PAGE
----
"But spending their money on inflated art prices? How does this harm me? How does it make the cost of housing, or groceries, or health care higher? I'd much, much rather they inflated a harmless market like art speculation than use their wealth to make the world an even more unlivable place for me.

"OK, rant off."

12 Comments:

Blogger Herman said...

It sounds like a lot of bull.

1:27 PM  
Blogger mike said...

Makes me feel like the money I make is worthless. And that is insulting. 2.1 mill for a piece of paper — and not even an original — is an insult to those of us who work for a wage. Mind you anyone dumb enough to give me that sort of cash is welcome to!

3:15 PM  
Blogger BMcW said...

Years ago, while visiting Carmel I took in a photo exhibit at the Sunset Center gallery, probably sponsored by The Friends of Photography. The exhibit included works by Cindy Sherman, among others. In the comment book I noticed that Brett Weston had written a one-word review: Vile. That comment came to mind when reading about the price paid for the Sherman work....
BJM

7:12 PM  
Blogger Mike Johnston said...

You think that's bad, how about $71,720,000.00 paid for Andy Warhol's "Green Car Crash"?

Mike, this is JUST my opinion, but I frankly feel that when art prices get like this, it's a sign of social inequity and social malaise. If you look at a pie graph of the number of Americans who controlled 50% of the wealth, the wedge gets steady larger throughout the 20th century...until Reagan was elected. Then ZUUUP! It suddenly gets much narrower again. Bush II is much worse, concentrating ever more money into the hands of ever fewer people. It's simply a sign of sickness in any society...social inequality causes stress, unrest, turmoil, eventually radical upheaval if it's left unchecked.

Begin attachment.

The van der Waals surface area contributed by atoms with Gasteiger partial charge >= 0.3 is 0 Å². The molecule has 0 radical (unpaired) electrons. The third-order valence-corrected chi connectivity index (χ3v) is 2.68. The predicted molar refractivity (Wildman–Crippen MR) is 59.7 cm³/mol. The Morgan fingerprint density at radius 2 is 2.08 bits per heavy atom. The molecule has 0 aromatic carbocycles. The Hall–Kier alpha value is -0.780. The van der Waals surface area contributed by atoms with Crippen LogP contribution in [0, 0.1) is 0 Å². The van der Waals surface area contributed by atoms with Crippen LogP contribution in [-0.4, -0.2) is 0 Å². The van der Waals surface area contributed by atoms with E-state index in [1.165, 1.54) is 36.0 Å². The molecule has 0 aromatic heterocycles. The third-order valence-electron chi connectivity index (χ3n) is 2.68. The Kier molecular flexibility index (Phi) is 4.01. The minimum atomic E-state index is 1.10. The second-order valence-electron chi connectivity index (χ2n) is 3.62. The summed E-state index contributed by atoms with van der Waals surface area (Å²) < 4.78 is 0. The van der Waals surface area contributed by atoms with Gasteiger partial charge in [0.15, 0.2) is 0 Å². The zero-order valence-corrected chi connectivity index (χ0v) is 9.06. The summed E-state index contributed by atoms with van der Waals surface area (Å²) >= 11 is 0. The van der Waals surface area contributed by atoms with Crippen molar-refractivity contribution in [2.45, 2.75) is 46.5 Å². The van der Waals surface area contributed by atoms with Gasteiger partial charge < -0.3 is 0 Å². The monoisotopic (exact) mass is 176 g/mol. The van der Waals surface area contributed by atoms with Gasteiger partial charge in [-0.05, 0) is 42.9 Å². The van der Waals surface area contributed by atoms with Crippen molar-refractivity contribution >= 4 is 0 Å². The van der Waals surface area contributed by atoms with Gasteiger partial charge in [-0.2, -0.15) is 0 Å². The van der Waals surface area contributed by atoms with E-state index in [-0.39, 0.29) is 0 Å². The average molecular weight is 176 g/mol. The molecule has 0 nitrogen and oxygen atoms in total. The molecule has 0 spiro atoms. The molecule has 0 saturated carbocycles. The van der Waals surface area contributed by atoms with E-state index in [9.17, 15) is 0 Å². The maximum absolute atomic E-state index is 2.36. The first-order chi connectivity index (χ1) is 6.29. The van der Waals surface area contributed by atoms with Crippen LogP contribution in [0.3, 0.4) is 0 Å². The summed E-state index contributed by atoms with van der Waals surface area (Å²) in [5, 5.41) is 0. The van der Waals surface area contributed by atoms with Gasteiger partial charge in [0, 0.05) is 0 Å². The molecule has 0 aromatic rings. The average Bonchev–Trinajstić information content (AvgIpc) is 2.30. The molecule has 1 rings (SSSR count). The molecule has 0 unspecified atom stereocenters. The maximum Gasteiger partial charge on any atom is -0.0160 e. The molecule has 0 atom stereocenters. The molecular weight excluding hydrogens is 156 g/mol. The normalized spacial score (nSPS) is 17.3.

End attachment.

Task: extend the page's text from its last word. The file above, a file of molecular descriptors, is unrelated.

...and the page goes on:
These art prices really just mean that a small elite has way too much money--way more than it has anything sensible to do with. In a healthier society, these disparities--and by extension, these kinds of art prices--simply wouldn't exist.

Again, just my view of things.

--Mike

8:12 PM  
Blogger Digital Art Photography for Dummies said...

Gotta love Cindy Sherman, not the best technical photographer, but sure had an eye for the odd. h

11:45 PM  
Blogger chriscrawfordphoto said...

Something else to remember is that the photographer (Ms. Sherman in this case) gets NOTHING from such sales. Most of these big sales are one collector selling to another, not the artist selling.

12:21 AM  
Blogger Mike Johnston said...

That's right Chris, and if memory serves, Ms. Sherman is on record as being a trifle bitter about that.

Can't remember where I read that, though.

--Mike

12:47 AM  
Blogger david vatovec said...

Yeah, who knows for how much she gave that photo away in 1981 :)

I was recently to an exhibition by Hiroshi Sugimoto. And nobody there knew for how much his photographs could go on sale - in this same auction a tryptich of his seascapes series went for $ 1.882.000, WHOA!

And I even like him!

2:56 PM  
Blogger Barbu M said...

There's something missing from (ahem...) the picture: art being sold like oil. Or groceries. Yep, it's „collectible” and „investable”, but still art. Something that was supposed to derive another kind of joy, not the pleasurable sound of rolling coins...

On a side note: also a nice investment would be a recycling factory or, why not, a bio-factory for obtaining gas from organic waste.
The person who would invest in art and recycling would have the right to brag about his smart decisions: pouring money into art and crap.

4:14 PM  
Blogger Mihai said...

There's an interesting, yet possibly outrageous, commentary podcast by a few art students and their professor here.

An interesting one, in any case.

4:37 PM  
Blogger Mike Johnston said...

More good reasons not to go to art school....

--Mike

8:15 PM  
Blogger BobR said...

Somewhat apropos to the current discussion is an article in the New York Times yesterday about the discovery of original colour plates by Edward Steichen, A Splash of Photo History Comes to Light. One wonders what these might have fetched at auction rather than being donated to a museum.

2:28 AM